When did you know you wanted to work in the design industry?
CC: I suppose the defining moment was on my 18th birthday when I received my first piece of furniture, a red Eames LCW. I remember picking it up from the showroom and being blown away by how historically significant it was. It did however take me another three years of staring at that chair before finally realising I wanted to create objects just like it.
JF: I grew up being fascinated with engineering and how objects were made. I really enjoyed aesthetic disciplines like art and sculpture, but it wasn’t until I was 20 years old that I realised that there was such an industry that I could combine these passions in a career.
What interests you most about your particular area of design?
CC: I really enjoy the hands-on nature of what I do. I find it deeply engaging experimenting with different materials, manufacturing processes and technologies. It’s also profoundly rewarding completing a project you’ve nurtured from conception to a physical object you can interact with. It’s a rather unique feeling.
JF: The most satisfying element of industrial design is solving a problem in a way that is beautiful in form, function and manufacture. The journey that leads to this also exposes you to the most interesting processes, materials and people.
What is unique about the way you work?
CC: Maybe the fact that I usually start a new design by developing its details first. I start with an idea of what I want the object to be then base the design around certain details and elements that determine and influence its form and construction. I mainly focus on elements such as texture, material interaction, joint detailing, smell and even sound resonance.
JF: When I am in the conception stage of a new product I visualise the three dimensional components and how they interact in my head a lot more than most other designers, which allows me to come up with design solutions at the strangest of times.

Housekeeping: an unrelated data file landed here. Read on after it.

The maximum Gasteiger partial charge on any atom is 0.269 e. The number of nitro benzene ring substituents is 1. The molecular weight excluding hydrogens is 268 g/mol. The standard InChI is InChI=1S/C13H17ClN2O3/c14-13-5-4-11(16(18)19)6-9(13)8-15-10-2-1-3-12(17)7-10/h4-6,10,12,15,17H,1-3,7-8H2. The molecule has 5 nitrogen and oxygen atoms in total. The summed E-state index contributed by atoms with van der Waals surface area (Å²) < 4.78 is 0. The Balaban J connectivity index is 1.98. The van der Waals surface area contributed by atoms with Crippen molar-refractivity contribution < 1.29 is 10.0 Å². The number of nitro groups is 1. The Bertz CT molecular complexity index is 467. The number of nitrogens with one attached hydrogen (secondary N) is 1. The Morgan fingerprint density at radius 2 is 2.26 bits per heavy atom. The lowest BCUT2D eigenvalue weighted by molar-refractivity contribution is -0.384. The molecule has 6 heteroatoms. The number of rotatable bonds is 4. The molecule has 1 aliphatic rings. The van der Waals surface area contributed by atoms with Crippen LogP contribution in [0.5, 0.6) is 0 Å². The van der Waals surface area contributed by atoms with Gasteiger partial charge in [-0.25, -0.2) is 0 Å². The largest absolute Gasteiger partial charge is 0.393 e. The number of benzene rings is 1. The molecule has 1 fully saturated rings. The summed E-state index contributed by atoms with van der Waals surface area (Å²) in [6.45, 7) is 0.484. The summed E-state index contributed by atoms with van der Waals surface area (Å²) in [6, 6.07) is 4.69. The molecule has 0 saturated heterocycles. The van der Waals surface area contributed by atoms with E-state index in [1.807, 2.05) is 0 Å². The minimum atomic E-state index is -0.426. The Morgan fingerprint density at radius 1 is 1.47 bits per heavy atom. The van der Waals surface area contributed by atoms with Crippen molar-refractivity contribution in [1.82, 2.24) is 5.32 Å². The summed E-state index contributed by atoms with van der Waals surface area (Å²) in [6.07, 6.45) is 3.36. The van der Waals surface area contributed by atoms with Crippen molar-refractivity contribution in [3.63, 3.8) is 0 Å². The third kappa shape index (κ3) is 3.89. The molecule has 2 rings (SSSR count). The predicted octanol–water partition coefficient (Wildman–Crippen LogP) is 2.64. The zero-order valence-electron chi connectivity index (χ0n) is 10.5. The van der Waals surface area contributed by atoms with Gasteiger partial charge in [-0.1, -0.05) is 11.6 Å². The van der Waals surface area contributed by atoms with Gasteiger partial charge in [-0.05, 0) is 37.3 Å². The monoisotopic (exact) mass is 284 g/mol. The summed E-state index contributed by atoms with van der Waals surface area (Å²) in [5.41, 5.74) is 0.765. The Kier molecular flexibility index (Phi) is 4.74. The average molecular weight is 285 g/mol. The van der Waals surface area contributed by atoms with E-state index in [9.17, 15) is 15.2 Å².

Biggest career moment?
CC: To be honest, I think that’s still yet to come. Exhibiting in London during the London Design Festival both in 2012 and 2015 was pretty cool though.
JF: I think the biggest career moments are the three times I have been selected to exhibit at the London Design Festival, because it’s assured me that I must be doing something right.
Who/what are your top influencers?
CC: There’s no question that I’m deeply influenced by the minimal qualities of the Scandinavian design style. However, I also like to think I find profound inspiration from anything and everything in my life. Architecture, jewelry, sci-fi movies, art installations, perfume and even emotions have all played roles in influencing many of my previous designs.
JF: Ronan and Erwan Bouroullec, Sebastian Loeb (World Rally Champion), Seinfeld, 60’s architecture.
If you could collaborate with anyone on any type of project, who would it be?
CC: Without a doubt, Thomas Heatherwick. There seems to be no creative limit to what he and his studio can achieve.
JF: John Lautner.